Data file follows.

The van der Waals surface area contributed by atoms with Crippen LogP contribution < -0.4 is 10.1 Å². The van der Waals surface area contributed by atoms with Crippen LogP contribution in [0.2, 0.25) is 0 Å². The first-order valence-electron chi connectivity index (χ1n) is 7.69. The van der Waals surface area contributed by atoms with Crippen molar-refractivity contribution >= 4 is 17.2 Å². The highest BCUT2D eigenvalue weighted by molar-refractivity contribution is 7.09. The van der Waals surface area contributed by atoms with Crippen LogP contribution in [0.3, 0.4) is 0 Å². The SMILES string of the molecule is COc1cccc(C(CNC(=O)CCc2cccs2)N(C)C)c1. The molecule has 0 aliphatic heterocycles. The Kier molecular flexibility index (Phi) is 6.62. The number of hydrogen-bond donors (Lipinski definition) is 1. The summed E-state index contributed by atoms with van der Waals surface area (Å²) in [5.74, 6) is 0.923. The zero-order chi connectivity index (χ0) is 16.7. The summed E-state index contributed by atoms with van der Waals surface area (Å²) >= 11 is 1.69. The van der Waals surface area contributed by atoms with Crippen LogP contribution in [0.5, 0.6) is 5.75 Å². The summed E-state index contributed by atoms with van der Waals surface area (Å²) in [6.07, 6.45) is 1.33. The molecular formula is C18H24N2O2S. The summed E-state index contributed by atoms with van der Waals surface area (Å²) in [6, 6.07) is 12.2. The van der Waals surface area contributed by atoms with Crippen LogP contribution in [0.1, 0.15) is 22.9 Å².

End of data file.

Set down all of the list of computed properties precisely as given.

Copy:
The van der Waals surface area contributed by atoms with Crippen LogP contribution < -0.4 is 10.1 Å². The van der Waals surface area contributed by atoms with Crippen LogP contribution in [0.2, 0.25) is 0 Å². The first-order valence-electron chi connectivity index (χ1n) is 7.69. The van der Waals surface area contributed by atoms with Crippen molar-refractivity contribution >= 4 is 17.2 Å². The highest BCUT2D eigenvalue weighted by molar-refractivity contribution is 7.09. The van der Waals surface area contributed by atoms with Crippen LogP contribution in [0.3, 0.4) is 0 Å². The SMILES string of the molecule is COc1cccc(C(CNC(=O)CCc2cccs2)N(C)C)c1. The molecule has 0 aliphatic heterocycles. The Kier molecular flexibility index (Phi) is 6.62. The number of hydrogen-bond donors (Lipinski definition) is 1. The summed E-state index contributed by atoms with van der Waals surface area (Å²) in [5.74, 6) is 0.923. The zero-order chi connectivity index (χ0) is 16.7. The summed E-state index contributed by atoms with van der Waals surface area (Å²) >= 11 is 1.69. The van der Waals surface area contributed by atoms with Crippen LogP contribution in [0.5, 0.6) is 5.75 Å². The summed E-state index contributed by atoms with van der Waals surface area (Å²) in [6.07, 6.45) is 1.33. The molecular formula is C18H24N2O2S. The summed E-state index contributed by atoms with van der Waals surface area (Å²) in [6, 6.07) is 12.2. The van der Waals surface area contributed by atoms with Crippen LogP contribution in [0.1, 0.15) is 22.9 Å².